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Do instrumental song without lyrics have meanings? This instrumental song from Pink Floyd's album 'The Endless river' seems to have some vocals in it and then all instumental. Is this instrumental related to the vocals. What is the meaning behind this song?

Things left unsaid - https://www.youtube.com/watch?v=0dw8aFj5cwQ

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You're asking about current popular music, but this question was a famous discussion in and around the 19th century in terms of "classical" music.

Program music attempts to "tell a story" of some kind. Typically this music doesn't have words, but the composer can provide a type of background story to help get your imagination going and to match musical events with events in the drama. (Later on, some composers added words.)

Absolute music, meanwhile, is not "about" anything; it's just music for the sake of music.

As to your question of Do instrumental songs without lyrics have meanings? A proponent of absolute music would say "absolutely not!", whereas someone sympathetic to the idea of program music would say "it absolutely could!"

Of course, if we're going to make a claim that this Pink Floyd piece is in fact telling a story, we'd need some evidence supporting it; unfortunately I don't have any such evidence to share.

  • Actually the meaning I grabbed was from the members of Pink Floyd. The the slogan at the end. But I do admit I like the general idea of your answer :) – norcal johnny Oct 2 '16 at 5:14
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The meaning of instrumental music is in my opinion deeply connected to the perception of life in general. For many different people usually have very similar feelings about an instrumental piece, the music seems to be deeply related to something like the collective unconcious.

Instrumental music - if well written - expresses always common perceptions of life, or "draws" well known pictures of nature, and therefore is kind of a holistic form of communication, or better transportation, of feelings, experiences or parts of the 'conditio humana'.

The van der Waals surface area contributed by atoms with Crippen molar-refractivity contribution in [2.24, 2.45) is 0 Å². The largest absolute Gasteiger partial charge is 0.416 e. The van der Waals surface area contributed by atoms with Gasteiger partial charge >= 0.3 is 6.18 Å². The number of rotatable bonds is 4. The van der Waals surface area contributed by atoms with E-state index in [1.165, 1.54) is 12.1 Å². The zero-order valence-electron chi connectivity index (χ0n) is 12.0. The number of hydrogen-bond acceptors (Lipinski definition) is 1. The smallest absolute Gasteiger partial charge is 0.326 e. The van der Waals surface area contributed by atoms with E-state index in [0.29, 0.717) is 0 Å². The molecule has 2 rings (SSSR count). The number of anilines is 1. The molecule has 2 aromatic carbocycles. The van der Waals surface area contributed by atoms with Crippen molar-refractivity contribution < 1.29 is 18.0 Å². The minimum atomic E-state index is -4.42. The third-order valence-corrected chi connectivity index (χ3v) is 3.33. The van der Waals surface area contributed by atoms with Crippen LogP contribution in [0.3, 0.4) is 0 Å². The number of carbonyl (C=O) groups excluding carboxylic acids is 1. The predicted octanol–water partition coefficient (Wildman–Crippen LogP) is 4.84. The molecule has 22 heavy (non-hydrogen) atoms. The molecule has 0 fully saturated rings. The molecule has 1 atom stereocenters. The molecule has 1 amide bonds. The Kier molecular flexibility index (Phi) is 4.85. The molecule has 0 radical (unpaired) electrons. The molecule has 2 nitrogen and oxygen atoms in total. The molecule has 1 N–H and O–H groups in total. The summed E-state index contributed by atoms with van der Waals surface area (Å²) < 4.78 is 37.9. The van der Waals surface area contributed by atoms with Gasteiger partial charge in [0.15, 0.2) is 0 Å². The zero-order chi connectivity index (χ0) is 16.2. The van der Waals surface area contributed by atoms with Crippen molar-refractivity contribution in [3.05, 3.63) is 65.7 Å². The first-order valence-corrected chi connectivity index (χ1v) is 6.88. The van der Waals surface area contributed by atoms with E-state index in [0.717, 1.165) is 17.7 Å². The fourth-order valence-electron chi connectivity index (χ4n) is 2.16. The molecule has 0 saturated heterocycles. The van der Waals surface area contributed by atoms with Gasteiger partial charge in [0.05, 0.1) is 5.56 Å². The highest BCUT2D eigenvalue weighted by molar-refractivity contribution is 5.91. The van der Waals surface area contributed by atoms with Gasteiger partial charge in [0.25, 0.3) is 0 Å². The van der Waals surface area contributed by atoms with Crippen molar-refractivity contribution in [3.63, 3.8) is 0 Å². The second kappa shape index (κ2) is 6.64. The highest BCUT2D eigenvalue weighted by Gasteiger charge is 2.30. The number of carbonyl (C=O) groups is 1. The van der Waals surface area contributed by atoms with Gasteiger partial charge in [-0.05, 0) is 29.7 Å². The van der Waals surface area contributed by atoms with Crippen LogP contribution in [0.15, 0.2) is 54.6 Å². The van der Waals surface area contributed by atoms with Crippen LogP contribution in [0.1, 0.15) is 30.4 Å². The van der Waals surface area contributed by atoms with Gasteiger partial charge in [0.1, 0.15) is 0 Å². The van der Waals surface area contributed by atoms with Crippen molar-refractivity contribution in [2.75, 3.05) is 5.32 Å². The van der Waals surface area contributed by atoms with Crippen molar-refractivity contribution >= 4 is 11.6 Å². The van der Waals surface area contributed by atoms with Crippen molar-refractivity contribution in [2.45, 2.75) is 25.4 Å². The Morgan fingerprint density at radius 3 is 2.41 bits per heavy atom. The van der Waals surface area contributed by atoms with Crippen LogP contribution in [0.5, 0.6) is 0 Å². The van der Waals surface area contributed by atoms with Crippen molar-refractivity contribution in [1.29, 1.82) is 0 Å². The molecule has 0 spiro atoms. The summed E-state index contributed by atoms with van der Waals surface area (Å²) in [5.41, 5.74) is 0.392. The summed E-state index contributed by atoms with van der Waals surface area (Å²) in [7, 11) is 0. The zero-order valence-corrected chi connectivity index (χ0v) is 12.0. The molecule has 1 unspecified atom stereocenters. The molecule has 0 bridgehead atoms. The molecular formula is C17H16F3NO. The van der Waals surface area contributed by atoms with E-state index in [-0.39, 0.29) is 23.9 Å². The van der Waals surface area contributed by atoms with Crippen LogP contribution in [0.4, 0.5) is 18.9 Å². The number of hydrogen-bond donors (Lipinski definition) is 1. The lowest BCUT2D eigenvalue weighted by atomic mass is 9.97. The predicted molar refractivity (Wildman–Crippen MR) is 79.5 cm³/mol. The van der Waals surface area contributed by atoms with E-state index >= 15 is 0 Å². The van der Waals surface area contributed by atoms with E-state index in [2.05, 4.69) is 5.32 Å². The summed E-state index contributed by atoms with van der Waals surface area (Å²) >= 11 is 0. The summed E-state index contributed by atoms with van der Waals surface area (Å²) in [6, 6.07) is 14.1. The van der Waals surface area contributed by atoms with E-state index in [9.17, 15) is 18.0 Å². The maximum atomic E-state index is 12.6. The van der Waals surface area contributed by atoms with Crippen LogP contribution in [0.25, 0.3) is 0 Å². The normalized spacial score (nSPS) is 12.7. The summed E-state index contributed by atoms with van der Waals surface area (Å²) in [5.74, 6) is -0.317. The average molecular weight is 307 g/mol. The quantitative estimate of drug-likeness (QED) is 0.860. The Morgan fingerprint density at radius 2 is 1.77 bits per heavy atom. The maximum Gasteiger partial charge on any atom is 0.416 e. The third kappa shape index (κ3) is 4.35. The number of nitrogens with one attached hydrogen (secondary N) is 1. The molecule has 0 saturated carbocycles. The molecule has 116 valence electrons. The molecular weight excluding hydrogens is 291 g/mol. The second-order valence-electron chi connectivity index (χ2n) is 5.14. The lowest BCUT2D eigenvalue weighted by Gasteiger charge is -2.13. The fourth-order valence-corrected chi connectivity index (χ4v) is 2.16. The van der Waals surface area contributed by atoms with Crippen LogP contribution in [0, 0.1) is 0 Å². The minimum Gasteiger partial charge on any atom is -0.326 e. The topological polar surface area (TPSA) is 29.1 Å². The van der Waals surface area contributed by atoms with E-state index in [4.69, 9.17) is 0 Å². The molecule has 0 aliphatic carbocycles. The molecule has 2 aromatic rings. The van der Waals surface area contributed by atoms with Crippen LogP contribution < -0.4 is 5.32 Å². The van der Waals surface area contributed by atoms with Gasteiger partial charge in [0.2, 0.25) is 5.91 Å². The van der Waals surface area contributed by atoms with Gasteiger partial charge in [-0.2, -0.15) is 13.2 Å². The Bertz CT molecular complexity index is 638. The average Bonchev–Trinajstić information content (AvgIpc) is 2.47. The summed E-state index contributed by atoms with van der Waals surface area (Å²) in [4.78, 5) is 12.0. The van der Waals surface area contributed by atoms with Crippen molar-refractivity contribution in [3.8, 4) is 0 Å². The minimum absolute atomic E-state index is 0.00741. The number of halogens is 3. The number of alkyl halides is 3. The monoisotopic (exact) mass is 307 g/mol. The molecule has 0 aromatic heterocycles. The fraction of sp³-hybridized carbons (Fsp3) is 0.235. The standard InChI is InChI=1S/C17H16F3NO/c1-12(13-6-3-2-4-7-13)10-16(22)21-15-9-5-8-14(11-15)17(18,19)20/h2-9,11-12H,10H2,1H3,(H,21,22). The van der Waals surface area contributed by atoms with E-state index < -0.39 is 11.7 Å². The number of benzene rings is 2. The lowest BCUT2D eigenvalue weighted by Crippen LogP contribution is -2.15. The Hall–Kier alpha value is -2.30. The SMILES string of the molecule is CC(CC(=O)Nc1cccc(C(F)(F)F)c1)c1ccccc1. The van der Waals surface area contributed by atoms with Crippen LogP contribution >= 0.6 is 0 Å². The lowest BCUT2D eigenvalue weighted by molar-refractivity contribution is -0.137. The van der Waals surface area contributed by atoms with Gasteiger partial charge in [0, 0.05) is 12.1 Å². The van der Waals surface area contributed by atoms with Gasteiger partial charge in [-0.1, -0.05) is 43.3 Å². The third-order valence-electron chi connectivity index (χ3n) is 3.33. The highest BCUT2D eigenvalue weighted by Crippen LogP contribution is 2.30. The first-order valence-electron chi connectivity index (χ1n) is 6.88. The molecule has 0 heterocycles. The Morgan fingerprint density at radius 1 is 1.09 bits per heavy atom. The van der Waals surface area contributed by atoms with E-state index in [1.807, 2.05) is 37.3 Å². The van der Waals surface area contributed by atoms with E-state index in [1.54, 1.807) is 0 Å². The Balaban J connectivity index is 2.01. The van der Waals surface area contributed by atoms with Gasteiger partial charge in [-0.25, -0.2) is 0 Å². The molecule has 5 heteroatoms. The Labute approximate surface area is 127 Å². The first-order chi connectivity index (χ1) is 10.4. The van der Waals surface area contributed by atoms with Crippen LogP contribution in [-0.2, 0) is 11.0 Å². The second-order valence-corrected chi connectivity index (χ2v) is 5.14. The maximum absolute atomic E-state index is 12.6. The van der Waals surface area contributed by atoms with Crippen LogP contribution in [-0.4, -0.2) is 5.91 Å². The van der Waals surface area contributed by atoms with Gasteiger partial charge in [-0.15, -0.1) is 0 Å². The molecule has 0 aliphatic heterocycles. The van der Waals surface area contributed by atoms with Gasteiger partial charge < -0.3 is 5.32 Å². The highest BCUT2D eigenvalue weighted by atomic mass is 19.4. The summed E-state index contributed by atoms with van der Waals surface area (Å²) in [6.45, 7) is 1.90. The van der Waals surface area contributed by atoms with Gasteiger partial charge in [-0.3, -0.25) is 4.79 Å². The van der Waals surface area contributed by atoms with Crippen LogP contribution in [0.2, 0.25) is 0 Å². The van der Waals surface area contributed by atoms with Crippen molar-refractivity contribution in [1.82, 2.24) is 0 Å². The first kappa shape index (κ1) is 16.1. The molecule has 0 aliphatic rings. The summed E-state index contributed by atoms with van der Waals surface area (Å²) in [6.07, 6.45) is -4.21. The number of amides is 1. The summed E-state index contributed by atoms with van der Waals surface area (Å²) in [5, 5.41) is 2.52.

It carries holistic information on a non-verbal level, and therefore can (usually) be immediately understood deeply inside of us, without the need for interpretation or translation, and without the commonly known misunderstandings of verbal communication. It affects the innermost, more intuitiv and archaic parts of our brains, and has therefore a very powerful and direct effect.

This is also the reason for the use of instrumental music in movie productions. To give an example, see Stanley Kubrick's "2001 - a space odyssey", where the impact of non-verbal music (or the absence of it) is one of the most important creative means and has a thrilling, direct effect on almost every viewer.

Or see Gustav Mahler's 6th symphony (especially the last movement), where most of the audience understand the big picture of struggle and devastation without having read their booklet.

Or - to give perhaps more commonly known examples - see the program music of the 19th century with pieces like Beethoven's 6th symphony or Smetana's 'Ma vlast - My homeland' with its part 'Vltava - The Moldau'.

Perhaps there is - besides the above mentioned effects - also kind of a common traditional consensus about the meaning of certain forms of non-verbal music, to be experienced for example in the peasant's wedding dance of 'The Moldau'. We all know such feasts and the music being played at them. But this is - in my opinion - a by far less important aspect than the former mentioned.

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Simply put “Things Left Unsaid”, is the first track off of Pink Floyd’s final attempt, “The Endless River”.

From “Things Left Unsaid” unto “Louder than Words”, the whole album consists of mostly ambient instrumental music, and is described in an interview with David Gilmour and Nick Mason as “a continuous flow of music that gradually builds upon four separate parts”. In other words, the album is simply “full circle” meaning that once you have reached the end, the end is simply the beginning as the music fades out, but happens to fade in at the beginning.

We shout and argue and fight, and work it on out.

  • Kind of suggests that it's framed to be listened to either as "just music" ('mostly ambient instrumental music') or an evocation of something - guessing here - a relationship over a long time between a bunch musicians with its ups and downs, but which keeps on going. – Angst Oct 1 '16 at 21:00
  • @Angst Yes exactly, music or relationships and the answer I gave are actually terms used by band members themselves. As you mentioned, as a relationship, which I think just more so broadened the meaning. I was originally thinking relationship with a spouse since in my mind that is where I am at so I suppose life as well. Plus, We dont need no education, is about being older and reflecting on their youth. I guess it really is a album about things going full circle, and can be applied in many ways. Nice comment to expand the idea even more so. Cheers! – norcal johnny Oct 2 '16 at 5:20
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When I think of meaning I think of something specific. So music without lyrics or words or titles or any type of literal reference does not have any specific meaning, to me. There is definitely emotion, which, I would argue, would be interpreted in a similar way by most, if not all, humans, and possibly non humans.

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